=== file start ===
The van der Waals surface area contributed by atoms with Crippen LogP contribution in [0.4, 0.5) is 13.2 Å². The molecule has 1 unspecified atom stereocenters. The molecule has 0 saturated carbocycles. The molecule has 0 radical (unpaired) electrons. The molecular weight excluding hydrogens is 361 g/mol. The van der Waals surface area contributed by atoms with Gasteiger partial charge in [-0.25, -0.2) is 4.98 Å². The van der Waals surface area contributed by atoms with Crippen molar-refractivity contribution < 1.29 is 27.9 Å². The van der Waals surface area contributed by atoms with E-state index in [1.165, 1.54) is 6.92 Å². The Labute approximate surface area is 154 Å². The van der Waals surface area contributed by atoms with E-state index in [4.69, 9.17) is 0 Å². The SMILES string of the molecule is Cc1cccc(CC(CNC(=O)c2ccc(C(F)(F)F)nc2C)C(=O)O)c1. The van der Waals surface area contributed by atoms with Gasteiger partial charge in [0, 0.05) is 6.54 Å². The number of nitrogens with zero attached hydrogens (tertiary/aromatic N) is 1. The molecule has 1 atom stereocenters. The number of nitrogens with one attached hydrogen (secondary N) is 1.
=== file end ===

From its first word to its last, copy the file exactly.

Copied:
The van der Waals surface area contributed by atoms with Crippen LogP contribution in [0.4, 0.5) is 13.2 Å². The molecule has 1 unspecified atom stereocenters. The molecule has 0 saturated carbocycles. The molecule has 0 radical (unpaired) electrons. The molecular weight excluding hydrogens is 361 g/mol. The van der Waals surface area contributed by atoms with Gasteiger partial charge in [-0.25, -0.2) is 4.98 Å². The van der Waals surface area contributed by atoms with Crippen molar-refractivity contribution < 1.29 is 27.9 Å². The van der Waals surface area contributed by atoms with E-state index in [1.165, 1.54) is 6.92 Å². The Labute approximate surface area is 154 Å². The van der Waals surface area contributed by atoms with E-state index in [4.69, 9.17) is 0 Å². The SMILES string of the molecule is Cc1cccc(CC(CNC(=O)c2ccc(C(F)(F)F)nc2C)C(=O)O)c1. The van der Waals surface area contributed by atoms with Gasteiger partial charge in [0, 0.05) is 6.54 Å². The number of nitrogens with zero attached hydrogens (tertiary/aromatic N) is 1. The molecule has 1 atom stereocenters. The number of nitrogens with one attached hydrogen (secondary N) is 1.